Women getting to the root of global hunger

 

The challenge of feeding a world population set to hit nine billion by 2050 is driving University of Queensland research that could revolutionise cereal production.

Four female UQ scientists are tackling the problem by getting to the root of the issue – studying wheat and barley roots to improve crop quality and productivity in a changing environment.

PhD students Cecile Richard, Amy Watson and Hannah Robinson are working to revolutionise cereal production.
PhD students Cecile Richard, Amy Watson and Hannah Robinson are working to revolutionise cereal production.

The women have diverse backgrounds, but their wheat and barley research is complementary, allowing them to find new solutions.

PhD student Cecile Richard, originally from France, has developed a new research method that involves planting wheat in clear pots so the plants with better root system can be selected.

“Before, we were looking at the top of the plant because it was easier, but using this new method we can look below the ground and get useful information,” she said.

“With the clear pots we can see the root characteristics and look for the best ones – for example, deeper roots can mean more access to water and nutrients stored in the soil, so potentially a bigger yield of grain.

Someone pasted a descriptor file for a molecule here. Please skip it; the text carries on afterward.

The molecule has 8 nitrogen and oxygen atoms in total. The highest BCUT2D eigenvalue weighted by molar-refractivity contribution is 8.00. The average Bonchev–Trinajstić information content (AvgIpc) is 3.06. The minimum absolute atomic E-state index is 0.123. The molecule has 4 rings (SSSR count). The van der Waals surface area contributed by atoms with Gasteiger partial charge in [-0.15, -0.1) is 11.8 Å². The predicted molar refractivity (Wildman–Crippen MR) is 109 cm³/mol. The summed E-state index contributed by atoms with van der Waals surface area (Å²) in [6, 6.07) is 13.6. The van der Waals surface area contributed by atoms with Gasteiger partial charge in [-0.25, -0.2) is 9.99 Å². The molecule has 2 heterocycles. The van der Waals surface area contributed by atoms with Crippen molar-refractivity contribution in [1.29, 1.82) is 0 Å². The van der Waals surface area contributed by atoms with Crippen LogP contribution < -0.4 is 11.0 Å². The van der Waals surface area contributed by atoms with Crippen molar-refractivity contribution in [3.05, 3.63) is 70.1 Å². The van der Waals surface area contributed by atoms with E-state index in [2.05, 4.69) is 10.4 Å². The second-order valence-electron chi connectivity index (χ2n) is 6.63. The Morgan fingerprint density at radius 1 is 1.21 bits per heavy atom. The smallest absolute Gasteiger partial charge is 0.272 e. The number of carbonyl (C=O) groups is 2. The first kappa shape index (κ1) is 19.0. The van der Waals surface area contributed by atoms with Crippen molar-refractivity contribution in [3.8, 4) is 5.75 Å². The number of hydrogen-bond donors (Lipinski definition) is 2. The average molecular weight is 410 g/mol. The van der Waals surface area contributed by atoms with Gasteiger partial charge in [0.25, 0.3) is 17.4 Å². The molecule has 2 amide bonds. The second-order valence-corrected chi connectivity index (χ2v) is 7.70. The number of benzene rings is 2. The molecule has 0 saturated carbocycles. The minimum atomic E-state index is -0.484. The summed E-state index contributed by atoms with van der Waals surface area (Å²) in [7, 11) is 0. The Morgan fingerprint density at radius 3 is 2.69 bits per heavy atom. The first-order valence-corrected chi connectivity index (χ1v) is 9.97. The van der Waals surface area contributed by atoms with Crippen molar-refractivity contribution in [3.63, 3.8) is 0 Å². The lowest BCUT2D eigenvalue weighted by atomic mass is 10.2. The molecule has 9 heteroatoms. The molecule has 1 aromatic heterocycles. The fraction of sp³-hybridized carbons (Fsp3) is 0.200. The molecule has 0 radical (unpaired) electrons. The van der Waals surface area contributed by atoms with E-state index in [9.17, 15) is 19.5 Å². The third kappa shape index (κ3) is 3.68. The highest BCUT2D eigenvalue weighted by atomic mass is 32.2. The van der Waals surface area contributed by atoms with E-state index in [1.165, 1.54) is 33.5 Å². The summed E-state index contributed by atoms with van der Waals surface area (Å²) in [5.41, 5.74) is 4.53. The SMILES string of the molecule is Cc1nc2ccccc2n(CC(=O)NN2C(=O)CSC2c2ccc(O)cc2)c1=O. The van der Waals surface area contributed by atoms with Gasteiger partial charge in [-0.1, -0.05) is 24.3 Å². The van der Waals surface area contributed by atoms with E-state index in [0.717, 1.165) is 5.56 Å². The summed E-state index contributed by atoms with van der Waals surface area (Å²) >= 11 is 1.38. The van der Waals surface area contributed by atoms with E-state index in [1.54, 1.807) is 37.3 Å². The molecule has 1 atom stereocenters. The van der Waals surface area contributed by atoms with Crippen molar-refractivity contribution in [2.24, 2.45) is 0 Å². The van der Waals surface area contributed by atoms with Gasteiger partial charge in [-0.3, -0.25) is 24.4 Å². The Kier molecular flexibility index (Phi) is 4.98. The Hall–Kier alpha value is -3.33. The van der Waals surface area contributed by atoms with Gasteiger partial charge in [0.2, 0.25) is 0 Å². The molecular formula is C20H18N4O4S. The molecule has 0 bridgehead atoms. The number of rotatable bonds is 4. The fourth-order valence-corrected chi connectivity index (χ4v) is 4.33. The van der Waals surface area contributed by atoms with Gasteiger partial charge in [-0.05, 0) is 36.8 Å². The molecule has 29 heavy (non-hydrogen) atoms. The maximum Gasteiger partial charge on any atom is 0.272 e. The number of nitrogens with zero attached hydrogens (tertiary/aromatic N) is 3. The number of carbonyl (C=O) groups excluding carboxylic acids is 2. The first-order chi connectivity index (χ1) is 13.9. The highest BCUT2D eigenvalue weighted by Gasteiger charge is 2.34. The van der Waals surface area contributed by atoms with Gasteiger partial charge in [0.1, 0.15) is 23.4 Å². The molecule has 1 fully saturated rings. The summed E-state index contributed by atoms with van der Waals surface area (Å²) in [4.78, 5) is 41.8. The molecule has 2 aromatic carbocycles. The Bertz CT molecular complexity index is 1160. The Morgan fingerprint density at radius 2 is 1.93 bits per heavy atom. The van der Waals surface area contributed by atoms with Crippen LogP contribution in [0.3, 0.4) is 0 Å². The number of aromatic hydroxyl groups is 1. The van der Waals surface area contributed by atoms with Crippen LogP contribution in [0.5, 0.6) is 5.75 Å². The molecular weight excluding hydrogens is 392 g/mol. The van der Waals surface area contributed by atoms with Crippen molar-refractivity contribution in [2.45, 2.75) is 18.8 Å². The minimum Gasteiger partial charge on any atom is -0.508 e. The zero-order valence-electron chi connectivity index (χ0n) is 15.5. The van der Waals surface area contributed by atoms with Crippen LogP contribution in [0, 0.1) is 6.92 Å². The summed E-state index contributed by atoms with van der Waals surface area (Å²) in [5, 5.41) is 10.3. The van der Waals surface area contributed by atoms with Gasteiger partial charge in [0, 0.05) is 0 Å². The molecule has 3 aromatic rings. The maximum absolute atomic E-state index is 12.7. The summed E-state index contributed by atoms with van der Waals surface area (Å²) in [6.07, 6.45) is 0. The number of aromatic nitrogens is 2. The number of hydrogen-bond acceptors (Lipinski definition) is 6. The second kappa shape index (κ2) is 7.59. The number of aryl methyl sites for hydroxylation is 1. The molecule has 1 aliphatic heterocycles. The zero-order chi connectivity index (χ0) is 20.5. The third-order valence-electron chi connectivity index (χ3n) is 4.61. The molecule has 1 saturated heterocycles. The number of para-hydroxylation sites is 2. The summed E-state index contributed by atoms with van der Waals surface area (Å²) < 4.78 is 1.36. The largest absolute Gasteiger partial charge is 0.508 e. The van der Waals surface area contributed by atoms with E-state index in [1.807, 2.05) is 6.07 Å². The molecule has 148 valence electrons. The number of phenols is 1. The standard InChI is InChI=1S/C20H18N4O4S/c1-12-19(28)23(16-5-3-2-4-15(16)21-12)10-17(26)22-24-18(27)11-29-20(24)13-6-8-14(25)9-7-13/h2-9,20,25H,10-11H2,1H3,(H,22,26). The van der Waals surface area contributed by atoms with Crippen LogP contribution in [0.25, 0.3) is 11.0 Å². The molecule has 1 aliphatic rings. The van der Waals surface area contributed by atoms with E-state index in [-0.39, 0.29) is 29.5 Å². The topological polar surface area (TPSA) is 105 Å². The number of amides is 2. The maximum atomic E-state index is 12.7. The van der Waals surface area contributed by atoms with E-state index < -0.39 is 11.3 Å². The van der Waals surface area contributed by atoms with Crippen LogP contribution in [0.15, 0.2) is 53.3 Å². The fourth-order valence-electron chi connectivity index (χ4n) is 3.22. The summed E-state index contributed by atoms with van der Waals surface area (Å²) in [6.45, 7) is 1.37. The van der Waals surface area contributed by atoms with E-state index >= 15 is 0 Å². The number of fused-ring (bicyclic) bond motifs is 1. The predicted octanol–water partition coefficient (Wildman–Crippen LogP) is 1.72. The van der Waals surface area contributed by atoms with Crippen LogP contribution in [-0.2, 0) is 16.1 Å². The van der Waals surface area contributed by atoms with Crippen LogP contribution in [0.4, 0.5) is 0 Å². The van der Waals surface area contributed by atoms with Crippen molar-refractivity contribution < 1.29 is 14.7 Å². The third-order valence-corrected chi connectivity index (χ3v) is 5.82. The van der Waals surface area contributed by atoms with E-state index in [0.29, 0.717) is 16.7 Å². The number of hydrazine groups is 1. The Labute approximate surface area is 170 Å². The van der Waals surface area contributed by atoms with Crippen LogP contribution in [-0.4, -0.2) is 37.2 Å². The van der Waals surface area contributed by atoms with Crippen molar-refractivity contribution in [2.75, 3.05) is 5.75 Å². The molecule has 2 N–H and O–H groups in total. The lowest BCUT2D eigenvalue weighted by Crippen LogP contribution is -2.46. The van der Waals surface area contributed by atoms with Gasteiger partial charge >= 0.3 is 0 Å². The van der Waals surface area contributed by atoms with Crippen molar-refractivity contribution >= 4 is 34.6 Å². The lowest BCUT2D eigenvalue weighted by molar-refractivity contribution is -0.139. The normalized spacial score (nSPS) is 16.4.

“Wheat is one of the most important sources of protein for most of the world’s population.

“There are many factors that can impact production – drought, frost, soil toxicity, disease, pests.

“It’s very important to us to develop new varieties that are very resilient to meet the demand in the future.”

Ms Richard works alongside PhD students Hannah Robinson (from Australia), Amy Watson (from New Zealand), and Honours student Anika Miller Cooper (originally from Argentina).

They each look at different aspects of the problem.

Ms Robinson investigates barley roots, and has identified a gene responsible for a deeper root system, leading to a yield increase.

Ms Watson is integrating DNA information for more efficient selection of wheat, while Ms Cooper examines roots in ancient wheat varieties to identify important genes that were lost during the process of domestication and selection.

Ms Richard said it was important to have women in science.

“Our team is a mix of cultures, generations and genders. The diversity brings together a new perspective,” she said.

“Women are just as capable as men. It’s about human talent: quality and productivity, just like wheat.”

 

 

 
Women getting to the root of global hunger
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